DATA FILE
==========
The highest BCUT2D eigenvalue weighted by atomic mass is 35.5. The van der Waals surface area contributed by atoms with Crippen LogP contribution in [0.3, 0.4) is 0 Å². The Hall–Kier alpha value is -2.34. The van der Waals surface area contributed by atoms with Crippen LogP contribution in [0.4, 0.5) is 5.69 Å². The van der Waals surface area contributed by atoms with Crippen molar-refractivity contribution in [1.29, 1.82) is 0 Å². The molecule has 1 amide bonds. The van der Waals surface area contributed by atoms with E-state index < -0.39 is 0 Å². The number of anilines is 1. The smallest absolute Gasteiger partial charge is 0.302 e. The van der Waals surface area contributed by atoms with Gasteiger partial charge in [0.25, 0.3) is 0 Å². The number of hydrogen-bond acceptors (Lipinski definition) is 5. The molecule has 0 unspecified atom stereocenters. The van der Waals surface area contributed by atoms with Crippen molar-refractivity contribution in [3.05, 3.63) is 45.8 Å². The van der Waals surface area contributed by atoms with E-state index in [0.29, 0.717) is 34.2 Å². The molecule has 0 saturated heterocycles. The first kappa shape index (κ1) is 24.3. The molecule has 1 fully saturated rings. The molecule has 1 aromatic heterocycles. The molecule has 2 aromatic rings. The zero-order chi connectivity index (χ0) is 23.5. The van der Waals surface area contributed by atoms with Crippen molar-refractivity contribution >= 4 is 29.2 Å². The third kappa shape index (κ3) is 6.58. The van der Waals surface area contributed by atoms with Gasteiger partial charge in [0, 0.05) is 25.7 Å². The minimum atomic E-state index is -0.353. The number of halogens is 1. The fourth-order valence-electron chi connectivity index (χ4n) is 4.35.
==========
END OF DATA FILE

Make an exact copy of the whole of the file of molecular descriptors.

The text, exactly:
The highest BCUT2D eigenvalue weighted by atomic mass is 35.5. The van der Waals surface area contributed by atoms with Crippen LogP contribution in [0.3, 0.4) is 0 Å². The Hall–Kier alpha value is -2.34. The van der Waals surface area contributed by atoms with Crippen LogP contribution in [0.4, 0.5) is 5.69 Å². The van der Waals surface area contributed by atoms with Crippen molar-refractivity contribution in [1.29, 1.82) is 0 Å². The molecule has 1 amide bonds. The van der Waals surface area contributed by atoms with E-state index < -0.39 is 0 Å². The number of anilines is 1. The smallest absolute Gasteiger partial charge is 0.302 e. The van der Waals surface area contributed by atoms with Gasteiger partial charge in [0.25, 0.3) is 0 Å². The number of hydrogen-bond acceptors (Lipinski definition) is 5. The molecule has 0 unspecified atom stereocenters. The van der Waals surface area contributed by atoms with Crippen molar-refractivity contribution in [3.05, 3.63) is 45.8 Å². The van der Waals surface area contributed by atoms with E-state index in [0.29, 0.717) is 34.2 Å². The molecule has 0 saturated heterocycles. The first kappa shape index (κ1) is 24.3. The molecule has 1 fully saturated rings. The molecule has 1 aromatic heterocycles. The molecule has 2 aromatic rings. The zero-order chi connectivity index (χ0) is 23.5. The van der Waals surface area contributed by atoms with Crippen molar-refractivity contribution >= 4 is 29.2 Å². The third kappa shape index (κ3) is 6.58. The van der Waals surface area contributed by atoms with Gasteiger partial charge in [0, 0.05) is 25.7 Å². The minimum atomic E-state index is -0.353. The number of halogens is 1. The fourth-order valence-electron chi connectivity index (χ4n) is 4.35.